Q: I have a $105000 federal tax lien on my credit report that is non collectible , how can I go about getting this removed
A: It depends on why you are saying the lien is non-collectible. If it is past the statute of limitations for collection, the lien will usually have expired and it will remain on your credit report as a historical bad debt item until it ages off. If you are referring to the more likely reason, that you have had your tax debt placed into "Currently Not Collectible" status, then the lien is still a valid federal tax lien (you still owe the money) and will remain on your credit report as a debt even if the IRS has agreed not to try to collect on it at this time. If you qualify for Currently Not Collectible status, you may be eligible for an Offer in Compromise to permanently settle your tax liability. If you do apply for an Offer and it is accepted, you may be able to have the lien "withdrawn" after you meet the payment obligations. Once the withdrawal is processed by the credit bureaus, it shows up as if no tax lien had ever been filed and can allow your credit to make a full recovery.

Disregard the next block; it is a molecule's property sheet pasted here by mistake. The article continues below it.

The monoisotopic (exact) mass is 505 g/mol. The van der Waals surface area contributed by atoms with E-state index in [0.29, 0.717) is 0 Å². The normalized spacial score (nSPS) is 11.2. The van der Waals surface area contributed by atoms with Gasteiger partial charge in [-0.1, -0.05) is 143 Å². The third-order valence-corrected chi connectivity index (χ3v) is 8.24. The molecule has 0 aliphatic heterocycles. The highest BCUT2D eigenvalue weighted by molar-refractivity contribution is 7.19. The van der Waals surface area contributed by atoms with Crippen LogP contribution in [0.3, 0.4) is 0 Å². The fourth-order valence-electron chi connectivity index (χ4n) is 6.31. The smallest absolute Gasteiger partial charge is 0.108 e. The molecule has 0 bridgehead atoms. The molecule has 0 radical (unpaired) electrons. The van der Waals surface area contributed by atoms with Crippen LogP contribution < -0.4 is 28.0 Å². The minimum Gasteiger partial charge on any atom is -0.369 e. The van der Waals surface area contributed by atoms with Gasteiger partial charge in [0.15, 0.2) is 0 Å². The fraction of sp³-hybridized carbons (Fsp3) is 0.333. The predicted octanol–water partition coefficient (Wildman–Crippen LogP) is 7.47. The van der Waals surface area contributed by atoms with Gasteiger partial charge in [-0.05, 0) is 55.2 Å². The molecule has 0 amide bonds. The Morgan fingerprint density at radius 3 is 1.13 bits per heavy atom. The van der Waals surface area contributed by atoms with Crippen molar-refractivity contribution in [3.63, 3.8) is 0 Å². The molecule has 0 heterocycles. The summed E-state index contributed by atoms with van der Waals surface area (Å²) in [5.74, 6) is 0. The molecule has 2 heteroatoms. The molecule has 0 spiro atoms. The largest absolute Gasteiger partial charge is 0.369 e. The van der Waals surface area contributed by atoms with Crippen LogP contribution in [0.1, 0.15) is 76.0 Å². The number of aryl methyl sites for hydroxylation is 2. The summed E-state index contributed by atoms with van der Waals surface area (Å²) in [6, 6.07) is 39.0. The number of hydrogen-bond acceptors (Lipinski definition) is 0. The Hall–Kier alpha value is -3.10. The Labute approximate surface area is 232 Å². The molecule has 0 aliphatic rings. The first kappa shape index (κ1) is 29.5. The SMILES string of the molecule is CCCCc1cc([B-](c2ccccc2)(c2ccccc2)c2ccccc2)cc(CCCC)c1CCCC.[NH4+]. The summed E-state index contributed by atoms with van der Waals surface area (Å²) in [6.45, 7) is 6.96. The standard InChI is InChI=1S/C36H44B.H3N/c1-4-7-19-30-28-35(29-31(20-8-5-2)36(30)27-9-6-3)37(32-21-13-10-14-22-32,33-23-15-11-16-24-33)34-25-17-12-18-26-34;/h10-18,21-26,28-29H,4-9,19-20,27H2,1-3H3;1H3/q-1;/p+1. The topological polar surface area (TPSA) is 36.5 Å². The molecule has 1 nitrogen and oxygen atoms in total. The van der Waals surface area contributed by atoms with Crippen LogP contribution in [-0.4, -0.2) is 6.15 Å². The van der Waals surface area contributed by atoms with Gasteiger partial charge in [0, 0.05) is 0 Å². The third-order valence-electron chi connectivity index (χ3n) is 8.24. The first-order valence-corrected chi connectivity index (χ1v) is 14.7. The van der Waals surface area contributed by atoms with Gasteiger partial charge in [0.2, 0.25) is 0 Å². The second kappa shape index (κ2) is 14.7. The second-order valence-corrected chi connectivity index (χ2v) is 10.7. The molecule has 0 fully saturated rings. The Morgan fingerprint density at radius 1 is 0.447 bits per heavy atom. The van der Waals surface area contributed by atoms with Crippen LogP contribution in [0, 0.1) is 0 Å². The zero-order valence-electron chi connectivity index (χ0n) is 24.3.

A: If you are in currently not collectible status the lien will stay on your credit report until you pay the debt or the statute of limitations on collections has expired. If the statute of limitations has expired and the lien is still on your credit report, you can call the IRS and ask for a lien release. This can happen if you did something during the collection period to toll (stop) the statute from running. In this case, the IRS will refile the lien and in many cases the taxpayer will need to request a lien release.
If you are in currently not collectible status, I recommend you consult with a tax attorney and see if you are eligible for an Offer in Compromise. Stay away from the places you see advertised on tv.
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